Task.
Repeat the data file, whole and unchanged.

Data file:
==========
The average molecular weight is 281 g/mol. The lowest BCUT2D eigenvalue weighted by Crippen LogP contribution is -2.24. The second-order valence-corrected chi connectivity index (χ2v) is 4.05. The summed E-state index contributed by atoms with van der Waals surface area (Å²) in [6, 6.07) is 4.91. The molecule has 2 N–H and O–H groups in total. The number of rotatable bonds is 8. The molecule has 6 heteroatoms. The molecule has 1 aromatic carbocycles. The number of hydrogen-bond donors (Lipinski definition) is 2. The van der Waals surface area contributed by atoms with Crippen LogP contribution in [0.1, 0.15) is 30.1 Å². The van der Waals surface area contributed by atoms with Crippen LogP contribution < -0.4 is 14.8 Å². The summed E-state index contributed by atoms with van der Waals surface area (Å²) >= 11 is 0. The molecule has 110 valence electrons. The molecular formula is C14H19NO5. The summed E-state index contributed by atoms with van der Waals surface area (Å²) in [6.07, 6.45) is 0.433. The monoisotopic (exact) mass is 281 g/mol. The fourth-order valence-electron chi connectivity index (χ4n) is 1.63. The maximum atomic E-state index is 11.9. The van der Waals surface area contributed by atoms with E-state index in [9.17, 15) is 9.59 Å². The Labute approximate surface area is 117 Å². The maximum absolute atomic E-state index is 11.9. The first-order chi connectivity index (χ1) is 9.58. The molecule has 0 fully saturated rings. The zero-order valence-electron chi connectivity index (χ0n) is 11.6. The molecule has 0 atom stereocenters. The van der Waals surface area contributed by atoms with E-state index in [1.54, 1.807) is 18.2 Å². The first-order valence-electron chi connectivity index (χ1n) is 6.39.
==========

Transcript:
The average molecular weight is 281 g/mol. The lowest BCUT2D eigenvalue weighted by Crippen LogP contribution is -2.24. The second-order valence-corrected chi connectivity index (χ2v) is 4.05. The summed E-state index contributed by atoms with van der Waals surface area (Å²) in [6, 6.07) is 4.91. The molecule has 2 N–H and O–H groups in total. The number of rotatable bonds is 8. The molecule has 6 heteroatoms. The molecule has 1 aromatic carbocycles. The number of hydrogen-bond donors (Lipinski definition) is 2. The van der Waals surface area contributed by atoms with Crippen LogP contribution in [0.1, 0.15) is 30.1 Å². The van der Waals surface area contributed by atoms with Crippen LogP contribution < -0.4 is 14.8 Å². The summed E-state index contributed by atoms with van der Waals surface area (Å²) >= 11 is 0. The molecule has 110 valence electrons. The molecular formula is C14H19NO5. The summed E-state index contributed by atoms with van der Waals surface area (Å²) in [6.07, 6.45) is 0.433. The monoisotopic (exact) mass is 281 g/mol. The fourth-order valence-electron chi connectivity index (χ4n) is 1.63. The maximum atomic E-state index is 11.9. The van der Waals surface area contributed by atoms with E-state index in [9.17, 15) is 9.59 Å². The Labute approximate surface area is 117 Å². The maximum absolute atomic E-state index is 11.9. The first-order chi connectivity index (χ1) is 9.58. The molecule has 0 fully saturated rings. The zero-order valence-electron chi connectivity index (χ0n) is 11.6. The molecule has 0 atom stereocenters. The van der Waals surface area contributed by atoms with E-state index in [1.54, 1.807) is 18.2 Å². The first-order valence-electron chi connectivity index (χ1n) is 6.39.